About the contraceptive injection

Contraceptive injections contain a progestogen hormone, which is similar to that which occurs naturally in women. This stops a woman releasing an egg every month (ovulation) so that she doesn’t get pregnant.

These injections last for between 8 and 13 weeks, depending on the type you use. This means you do not have to remember to take or use contraception daily. The injection is known as a long-acting reversible method of contraception (LARC). Injections are estimated to be over 99% effective when women come in for their injections on time. However typical use is 94% effective. There is now an alternative injection which women can self-administer. Ask your sexual health clinic or GP for more details.

How it works

The contraceptive injection works in the same way as the implant. It steadily releases the hormone progestogen into your bloodstream. This is similar to the hormone that is naturally released by a woman during her period. A steady release of progestogen prevents the ovaries from releasing an egg each month (ovulation). They also make it harder for sperm to get into the womb and reach an egg.

How to use it

You just need to make sure you return for your next injection when it’s due. You will normally book the next injection every time you have one, so you can plan ahead.

It’s worth remembering that the contraceptive injection does not protect you from sexually transmitted infections (STIs). So we recommend always using a condom as well, as this is the best way to reduce your risk of STIs.

Who can use it

Most women can be given the contraceptive injection. However, you may not be able to use it if you:

  • Think you might be pregnant
  • Want to keep having regular periods
  • Want a baby in the next year – as it can take a while for your periods and fertility to return to normal
  • Are at risk for osteoporosis (thinning of the bones)
  • Have arterial disease (or a history of heart disease or stroke), liver disease, cirrhosis, liver tumours, breast cancer (or have had), and/or diabetes with complications


There are many advantages to using the contraceptive injection:

  • Convenient – you do not have to remember to take a pill every day (but do need to remember to have your injections)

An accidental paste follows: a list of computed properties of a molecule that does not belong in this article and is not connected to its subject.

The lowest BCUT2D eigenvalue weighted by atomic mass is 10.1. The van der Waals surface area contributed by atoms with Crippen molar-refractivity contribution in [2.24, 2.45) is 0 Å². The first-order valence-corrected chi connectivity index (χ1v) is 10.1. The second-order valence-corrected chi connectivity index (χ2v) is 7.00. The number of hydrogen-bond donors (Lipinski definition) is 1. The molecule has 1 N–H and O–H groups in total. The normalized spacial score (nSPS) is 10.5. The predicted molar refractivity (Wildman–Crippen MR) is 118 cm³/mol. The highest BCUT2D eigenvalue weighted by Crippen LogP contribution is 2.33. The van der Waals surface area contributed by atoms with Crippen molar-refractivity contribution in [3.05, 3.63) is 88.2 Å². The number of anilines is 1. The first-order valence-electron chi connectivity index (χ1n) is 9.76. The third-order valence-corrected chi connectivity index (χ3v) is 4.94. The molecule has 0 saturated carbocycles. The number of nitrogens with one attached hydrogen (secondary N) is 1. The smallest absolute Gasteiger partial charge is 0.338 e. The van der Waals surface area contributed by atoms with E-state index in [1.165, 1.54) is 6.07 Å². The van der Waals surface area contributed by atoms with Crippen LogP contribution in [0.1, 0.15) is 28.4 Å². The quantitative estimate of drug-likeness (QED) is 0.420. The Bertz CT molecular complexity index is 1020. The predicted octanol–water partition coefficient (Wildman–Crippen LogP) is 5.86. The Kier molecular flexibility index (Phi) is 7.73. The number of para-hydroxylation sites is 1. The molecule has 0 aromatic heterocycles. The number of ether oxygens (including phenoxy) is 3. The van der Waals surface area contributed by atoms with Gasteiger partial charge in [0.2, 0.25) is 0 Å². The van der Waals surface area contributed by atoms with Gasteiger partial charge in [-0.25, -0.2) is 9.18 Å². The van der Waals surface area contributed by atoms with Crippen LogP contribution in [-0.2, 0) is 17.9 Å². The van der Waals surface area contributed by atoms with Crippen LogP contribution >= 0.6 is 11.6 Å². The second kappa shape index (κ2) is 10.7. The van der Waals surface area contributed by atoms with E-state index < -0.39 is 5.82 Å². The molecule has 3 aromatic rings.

• Good for women who cannot use oestrogen-based contraception
  • Safe to use while breastfeeding
  • Not affected by other medicines
  • May reduce heavy, painful periods and help with premenstrual symptoms
  • May offer some protection against cancer of the womb


It’s also worth bearing in mind that, when it comes to using the contraceptive injection:

  • Periods may become more irregular, heavier, lighter or stop completely
  • Periods and fertility may take time to return after stopping the injection
  • The injection takes up to 12 weeks to leave the body so any side effects may continue for this time
  • You may put on weight, particularly if you are under 18 and are overweight with a body mass index of 30 or over
  • One type of injection (Depo-Provera) may affect your bones. This is more of a problem for women already at risk of osteoporosis
  • Other reported side effects include: headaches, acne, breast tenderness, changes in mood and loss of sex drive

Where to get it

Most types of contraception are free in the UK, and are available to all women and men through the NHS. Places where you can get contraception include:

  • Most GP surgeries – talk to your GP or practice nurse
  • Sexual health clinics like those run by Virgin Care, which offer both contraceptive and STI services. If you’d like to, you can book an appointment now
  • Community contraception clinics
  • Some genitourinary medicine (GUM) clinics
  • Some young people’s services, like those run by Brook

Need contraception?

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